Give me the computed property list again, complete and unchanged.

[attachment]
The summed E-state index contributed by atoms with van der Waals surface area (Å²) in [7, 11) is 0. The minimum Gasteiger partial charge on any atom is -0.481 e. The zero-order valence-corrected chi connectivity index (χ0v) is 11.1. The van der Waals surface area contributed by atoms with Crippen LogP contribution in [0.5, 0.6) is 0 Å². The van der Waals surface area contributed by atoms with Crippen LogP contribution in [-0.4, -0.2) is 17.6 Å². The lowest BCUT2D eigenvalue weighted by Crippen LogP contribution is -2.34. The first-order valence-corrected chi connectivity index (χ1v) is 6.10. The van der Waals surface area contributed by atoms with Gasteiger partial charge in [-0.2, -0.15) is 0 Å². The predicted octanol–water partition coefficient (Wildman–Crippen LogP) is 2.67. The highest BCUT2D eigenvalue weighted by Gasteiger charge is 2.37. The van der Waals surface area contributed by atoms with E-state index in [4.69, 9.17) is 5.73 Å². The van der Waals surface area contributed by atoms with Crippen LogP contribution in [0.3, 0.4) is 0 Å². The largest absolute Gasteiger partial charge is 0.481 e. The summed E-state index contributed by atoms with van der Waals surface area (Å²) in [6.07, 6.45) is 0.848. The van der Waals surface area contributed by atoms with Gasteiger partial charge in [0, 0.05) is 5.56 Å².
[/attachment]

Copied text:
The summed E-state index contributed by atoms with van der Waals surface area (Å²) in [7, 11) is 0. The minimum Gasteiger partial charge on any atom is -0.481 e. The zero-order valence-corrected chi connectivity index (χ0v) is 11.1. The van der Waals surface area contributed by atoms with Crippen LogP contribution in [0.5, 0.6) is 0 Å². The van der Waals surface area contributed by atoms with Crippen LogP contribution in [-0.4, -0.2) is 17.6 Å². The lowest BCUT2D eigenvalue weighted by Crippen LogP contribution is -2.34. The first-order valence-corrected chi connectivity index (χ1v) is 6.10. The van der Waals surface area contributed by atoms with Gasteiger partial charge in [-0.2, -0.15) is 0 Å². The predicted octanol–water partition coefficient (Wildman–Crippen LogP) is 2.67. The highest BCUT2D eigenvalue weighted by Gasteiger charge is 2.37. The van der Waals surface area contributed by atoms with E-state index in [4.69, 9.17) is 5.73 Å². The van der Waals surface area contributed by atoms with Crippen LogP contribution in [0.3, 0.4) is 0 Å². The largest absolute Gasteiger partial charge is 0.481 e. The summed E-state index contributed by atoms with van der Waals surface area (Å²) in [6.07, 6.45) is 0.848. The van der Waals surface area contributed by atoms with Gasteiger partial charge in [0, 0.05) is 5.56 Å².